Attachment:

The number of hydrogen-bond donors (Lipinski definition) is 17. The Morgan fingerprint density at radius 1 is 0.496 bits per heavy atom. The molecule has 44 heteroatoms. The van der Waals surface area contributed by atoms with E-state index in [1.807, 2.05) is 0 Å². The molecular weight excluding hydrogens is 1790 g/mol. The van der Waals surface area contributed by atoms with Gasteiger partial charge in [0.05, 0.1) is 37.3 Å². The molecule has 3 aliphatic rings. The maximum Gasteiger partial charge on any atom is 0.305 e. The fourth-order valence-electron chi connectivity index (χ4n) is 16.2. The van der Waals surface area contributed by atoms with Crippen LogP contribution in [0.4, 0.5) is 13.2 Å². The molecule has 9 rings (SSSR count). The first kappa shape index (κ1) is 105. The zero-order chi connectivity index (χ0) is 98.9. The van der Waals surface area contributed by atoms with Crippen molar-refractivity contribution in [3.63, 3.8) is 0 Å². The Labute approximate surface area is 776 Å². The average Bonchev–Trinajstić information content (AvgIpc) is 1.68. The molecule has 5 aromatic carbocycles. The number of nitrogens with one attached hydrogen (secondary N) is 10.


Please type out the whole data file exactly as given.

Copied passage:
The number of hydrogen-bond donors (Lipinski definition) is 17. The Morgan fingerprint density at radius 1 is 0.496 bits per heavy atom. The molecule has 44 heteroatoms. The van der Waals surface area contributed by atoms with E-state index in [1.807, 2.05) is 0 Å². The molecular weight excluding hydrogens is 1790 g/mol. The van der Waals surface area contributed by atoms with Gasteiger partial charge in [0.05, 0.1) is 37.3 Å². The molecule has 3 aliphatic rings. The maximum Gasteiger partial charge on any atom is 0.305 e. The fourth-order valence-electron chi connectivity index (χ4n) is 16.2. The van der Waals surface area contributed by atoms with Crippen LogP contribution in [0.4, 0.5) is 13.2 Å². The molecule has 9 rings (SSSR count). The first kappa shape index (κ1) is 105. The zero-order chi connectivity index (χ0) is 98.9. The van der Waals surface area contributed by atoms with Crippen molar-refractivity contribution in [3.63, 3.8) is 0 Å². The Labute approximate surface area is 776 Å². The average Bonchev–Trinajstić information content (AvgIpc) is 1.68. The molecule has 5 aromatic carbocycles. The number of nitrogens with one attached hydrogen (secondary N) is 10.